Does pointer offset reduce actual working area?

We added a cross-line pointer to our atomstack (working area 400x850). To get optimal sight of the pointer, it is located at approx. -30mm in x-direction and 30mm in y-direction. Everything works like a charm but the problem is that with the y-setting being a positive value, we seem to lose those 30mm in workspace width.
On the other hand, when placing something inside the first 30mm of the x-axis, framing will cause a hardware crash, since the offset will move the head in a negative position.

so we lose 30mm of workspace width because it will never be reached after pointer offset. On the opposite side we lose 30mm of width because it would cause a crash. So in total adding the pointer costs us 60mm of workspace in x and y directions.

(FYI: The x and y motors are switchen and the origin is at top left, since we use the machine in landscape. So, y is pointing down and x is pointing to the rigth)

Now the question: How is it suggested to deal with this problem?

Request: If there is no solution yet: Could you implement something like a frame in the workspace where there are regions that show where framing is possible and where working is possible without framing? We have a dual-extruder 3D printer and there, the accessible regions for both printheads are shown on top of each other to see where dual extrusion is possible and where only one of the two heads can be used. Maybe something like that could be implemented.

Best,
Matias

If I’m thinking of this correctly you should only lose 30 mm in each dimension, not 30 mm on each side of the head in both dimensions.

You should be able to address this by removing 30 mm from each dimension in Working Size in Device Settings as well as in $130, $131.

You will also need to position your homing switches accordingly.

You explained that you switched X and Y motors and origin but I was still confused as to the orientation of the system. Can you create a drawing?

In either case, the negative X offset will make 30 mm from the right side of the bed inaccessible. Make sure X homing switch is allows cross-line pointer and primary laser to reach as far left as possible. This should allow sufficient space on the right to not crash.

For positive Y offset, the crash risk is at top. If you are homing to top then simply set homing switch such that nothing crashes at top but is as close as possible otherwise.

Hi berainlb

Many thanks for your quick answer.

Of course you’re right with losing only 30mm. My bad.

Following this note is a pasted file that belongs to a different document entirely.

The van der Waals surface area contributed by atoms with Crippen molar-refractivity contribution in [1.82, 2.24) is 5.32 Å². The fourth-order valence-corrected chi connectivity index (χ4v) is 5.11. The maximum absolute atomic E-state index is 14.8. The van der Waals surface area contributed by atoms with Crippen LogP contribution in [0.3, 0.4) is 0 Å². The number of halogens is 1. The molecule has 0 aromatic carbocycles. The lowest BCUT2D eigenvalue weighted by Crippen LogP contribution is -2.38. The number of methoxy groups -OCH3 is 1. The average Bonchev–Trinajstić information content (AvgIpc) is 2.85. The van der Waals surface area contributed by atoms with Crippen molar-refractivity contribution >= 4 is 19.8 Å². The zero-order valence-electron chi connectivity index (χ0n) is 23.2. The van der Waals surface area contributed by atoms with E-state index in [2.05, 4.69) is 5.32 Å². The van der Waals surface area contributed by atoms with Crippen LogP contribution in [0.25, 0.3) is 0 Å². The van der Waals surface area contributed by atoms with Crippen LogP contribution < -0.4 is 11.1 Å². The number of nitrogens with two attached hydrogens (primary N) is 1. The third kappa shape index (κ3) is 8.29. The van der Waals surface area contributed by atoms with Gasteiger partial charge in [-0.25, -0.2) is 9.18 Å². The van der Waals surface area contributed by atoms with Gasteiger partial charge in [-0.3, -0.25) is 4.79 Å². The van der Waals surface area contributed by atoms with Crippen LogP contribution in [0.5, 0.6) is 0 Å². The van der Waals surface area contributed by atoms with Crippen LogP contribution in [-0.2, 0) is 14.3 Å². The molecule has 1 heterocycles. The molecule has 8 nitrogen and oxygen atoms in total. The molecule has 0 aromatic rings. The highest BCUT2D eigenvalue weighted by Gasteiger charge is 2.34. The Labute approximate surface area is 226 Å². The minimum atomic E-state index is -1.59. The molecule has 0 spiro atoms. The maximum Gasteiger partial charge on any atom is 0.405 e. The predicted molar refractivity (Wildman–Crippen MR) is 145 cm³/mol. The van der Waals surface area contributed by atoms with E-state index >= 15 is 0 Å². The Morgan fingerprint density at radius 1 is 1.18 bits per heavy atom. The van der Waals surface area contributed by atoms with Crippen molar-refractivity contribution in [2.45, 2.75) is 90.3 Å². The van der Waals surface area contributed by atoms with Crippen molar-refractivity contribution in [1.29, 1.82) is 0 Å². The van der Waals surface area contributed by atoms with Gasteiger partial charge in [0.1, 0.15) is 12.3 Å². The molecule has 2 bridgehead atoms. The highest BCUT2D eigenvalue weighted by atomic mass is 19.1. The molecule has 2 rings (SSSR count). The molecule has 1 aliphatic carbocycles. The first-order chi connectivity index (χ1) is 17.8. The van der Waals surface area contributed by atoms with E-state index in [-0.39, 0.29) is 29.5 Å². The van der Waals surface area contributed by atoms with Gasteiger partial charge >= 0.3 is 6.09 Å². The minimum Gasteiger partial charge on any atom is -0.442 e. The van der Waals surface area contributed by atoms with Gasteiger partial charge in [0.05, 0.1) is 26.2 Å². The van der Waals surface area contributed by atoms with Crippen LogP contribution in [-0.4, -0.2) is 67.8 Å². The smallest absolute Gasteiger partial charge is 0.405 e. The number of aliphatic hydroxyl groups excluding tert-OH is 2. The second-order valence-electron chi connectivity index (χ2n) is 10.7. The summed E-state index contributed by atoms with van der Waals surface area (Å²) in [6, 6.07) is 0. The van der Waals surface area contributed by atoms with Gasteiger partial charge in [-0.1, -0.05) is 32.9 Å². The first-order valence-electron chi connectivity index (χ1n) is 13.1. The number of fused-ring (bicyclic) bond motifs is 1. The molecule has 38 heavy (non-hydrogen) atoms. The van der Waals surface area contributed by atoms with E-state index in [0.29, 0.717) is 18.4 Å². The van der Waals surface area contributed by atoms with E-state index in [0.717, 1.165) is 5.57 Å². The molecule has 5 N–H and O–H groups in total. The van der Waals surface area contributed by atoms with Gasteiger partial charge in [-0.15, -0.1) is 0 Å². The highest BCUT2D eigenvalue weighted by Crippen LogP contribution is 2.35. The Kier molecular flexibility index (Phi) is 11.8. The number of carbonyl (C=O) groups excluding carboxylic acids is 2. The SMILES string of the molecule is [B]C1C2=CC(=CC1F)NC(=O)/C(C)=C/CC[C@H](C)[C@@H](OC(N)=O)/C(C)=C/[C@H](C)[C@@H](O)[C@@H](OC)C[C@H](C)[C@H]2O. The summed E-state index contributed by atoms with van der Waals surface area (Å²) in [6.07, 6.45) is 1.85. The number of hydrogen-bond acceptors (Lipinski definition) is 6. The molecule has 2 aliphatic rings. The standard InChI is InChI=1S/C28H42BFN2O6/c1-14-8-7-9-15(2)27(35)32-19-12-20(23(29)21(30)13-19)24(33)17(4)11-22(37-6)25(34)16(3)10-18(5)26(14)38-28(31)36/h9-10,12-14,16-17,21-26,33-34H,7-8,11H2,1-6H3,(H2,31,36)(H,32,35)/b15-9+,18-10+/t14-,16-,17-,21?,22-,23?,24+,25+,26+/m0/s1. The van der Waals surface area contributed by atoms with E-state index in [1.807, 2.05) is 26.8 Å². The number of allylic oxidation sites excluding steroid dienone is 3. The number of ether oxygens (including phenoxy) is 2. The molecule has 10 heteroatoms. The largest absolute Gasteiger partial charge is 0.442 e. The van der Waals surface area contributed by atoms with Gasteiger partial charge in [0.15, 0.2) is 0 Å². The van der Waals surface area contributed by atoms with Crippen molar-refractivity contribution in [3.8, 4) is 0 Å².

So removing 30mm for both axes I will do. Regarding moving the homing switch of the x axis: Sure, it would be a solution. But since the issue arises from a software limitation, I’d rather try to solve it in software before making hardware adaptions: Is it possible to force a defined position to machine zero after homing? Is it possible to make a macro for homing that commands to offset y-zero by 30mm, such that I can home to the switch on the top and then simply command that machine zero is current position plus 30mm?

If yes, could you point me to the necessary G-code commands? Is there a comprehensive documentation about G-codes for lasers somewhere awailable online?

Best,
Matias

You could probably do it but won’t be a single change. How far off is this from working now? I don’t think it should be much. If you don’t want to move the switch, then consider fabricating some sort of add-on piece that will trigger the switch where the crosshair is located. I’m assuming the crosshair is incapable of triggering the switch. That would be a reliable and simple solution.

I’d suggest this site to understand GRBL configuration:
grbl/settings.md at master · gnea/grbl · GitHub

I’d suggest linuxCNC site to understand g-code:
G Code Overview (linuxcnc.org)

I’d suggest reviewing LightBurn documentation on common GRBL Setups to understand concept of work offsets:
Common GRBL/GCode Setups - LightBurn Software Documentation

Thanks a lot for the great advice berainlb!

Having some homing tool to offset the home position might be a solution. But still, I’d like to comfortably sit in my chair :wink:

I had a thorough read of the sources you gave me. I tried a lot with playing around with G92 and G54 settings. I think what I want to do is possible somehow, but due to pure chance I found that my controler has some undocumented settings:
Sending the query $* will return a huge list with parameters. And there, a parameter called $X/Home/Mpos=0.000. So I tried to set $X/Home/Mpos=-30.000. This does EXACTLY what I wanted, yeii :slight_smile:

But what is this sorcery? Is this something that is atomstack specific? Is it part of grbl or an addition? I didn’t find anything about Mpos after homing in grbl. Is there a native setting that works for all grbl?

Cheers,
Matias

Run this in Console and return output:

$H
$#
?

Note that this will home the machine so be prepared for it.